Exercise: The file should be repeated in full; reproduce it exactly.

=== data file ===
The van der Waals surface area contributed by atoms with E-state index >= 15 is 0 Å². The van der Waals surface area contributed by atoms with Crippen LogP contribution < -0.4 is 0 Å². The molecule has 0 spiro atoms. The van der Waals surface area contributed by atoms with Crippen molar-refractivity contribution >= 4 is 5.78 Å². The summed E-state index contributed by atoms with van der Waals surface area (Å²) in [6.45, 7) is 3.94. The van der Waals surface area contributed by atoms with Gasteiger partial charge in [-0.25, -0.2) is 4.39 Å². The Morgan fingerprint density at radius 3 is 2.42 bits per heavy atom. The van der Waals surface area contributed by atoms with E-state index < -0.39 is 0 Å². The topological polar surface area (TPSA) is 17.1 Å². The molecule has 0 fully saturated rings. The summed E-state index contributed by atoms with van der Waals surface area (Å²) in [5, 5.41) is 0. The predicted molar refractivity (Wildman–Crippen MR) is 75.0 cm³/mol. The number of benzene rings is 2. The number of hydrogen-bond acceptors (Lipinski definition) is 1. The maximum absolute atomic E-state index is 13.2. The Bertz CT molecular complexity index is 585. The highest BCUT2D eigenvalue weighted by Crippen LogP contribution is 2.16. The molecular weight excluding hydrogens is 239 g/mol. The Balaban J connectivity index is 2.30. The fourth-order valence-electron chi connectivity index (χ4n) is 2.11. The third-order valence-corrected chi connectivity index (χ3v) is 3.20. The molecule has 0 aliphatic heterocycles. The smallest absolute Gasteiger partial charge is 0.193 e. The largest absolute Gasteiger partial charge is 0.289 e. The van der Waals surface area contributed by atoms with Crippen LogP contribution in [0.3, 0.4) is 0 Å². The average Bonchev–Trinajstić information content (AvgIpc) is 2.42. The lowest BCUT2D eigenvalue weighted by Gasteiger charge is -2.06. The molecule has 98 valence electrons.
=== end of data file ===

The van der Waals surface area contributed by atoms with E-state index >= 15 is 0 Å². The van der Waals surface area contributed by atoms with Crippen LogP contribution < -0.4 is 0 Å². The molecule has 0 spiro atoms. The van der Waals surface area contributed by atoms with Crippen molar-refractivity contribution >= 4 is 5.78 Å². The summed E-state index contributed by atoms with van der Waals surface area (Å²) in [6.45, 7) is 3.94. The van der Waals surface area contributed by atoms with Gasteiger partial charge in [-0.25, -0.2) is 4.39 Å². The Morgan fingerprint density at radius 3 is 2.42 bits per heavy atom. The van der Waals surface area contributed by atoms with E-state index < -0.39 is 0 Å². The topological polar surface area (TPSA) is 17.1 Å². The molecule has 0 fully saturated rings. The summed E-state index contributed by atoms with van der Waals surface area (Å²) in [5, 5.41) is 0. The predicted molar refractivity (Wildman–Crippen MR) is 75.0 cm³/mol. The number of benzene rings is 2. The number of hydrogen-bond acceptors (Lipinski definition) is 1. The maximum absolute atomic E-state index is 13.2. The Bertz CT molecular complexity index is 585. The highest BCUT2D eigenvalue weighted by Crippen LogP contribution is 2.16. The molecular weight excluding hydrogens is 239 g/mol. The Balaban J connectivity index is 2.30. The fourth-order valence-electron chi connectivity index (χ4n) is 2.11. The third-order valence-corrected chi connectivity index (χ3v) is 3.20. The molecule has 0 aliphatic heterocycles. The smallest absolute Gasteiger partial charge is 0.193 e. The largest absolute Gasteiger partial charge is 0.289 e. The van der Waals surface area contributed by atoms with Crippen LogP contribution in [0.3, 0.4) is 0 Å². The average Bonchev–Trinajstić information content (AvgIpc) is 2.42. The lowest BCUT2D eigenvalue weighted by Gasteiger charge is -2.06. The molecule has 98 valence electrons.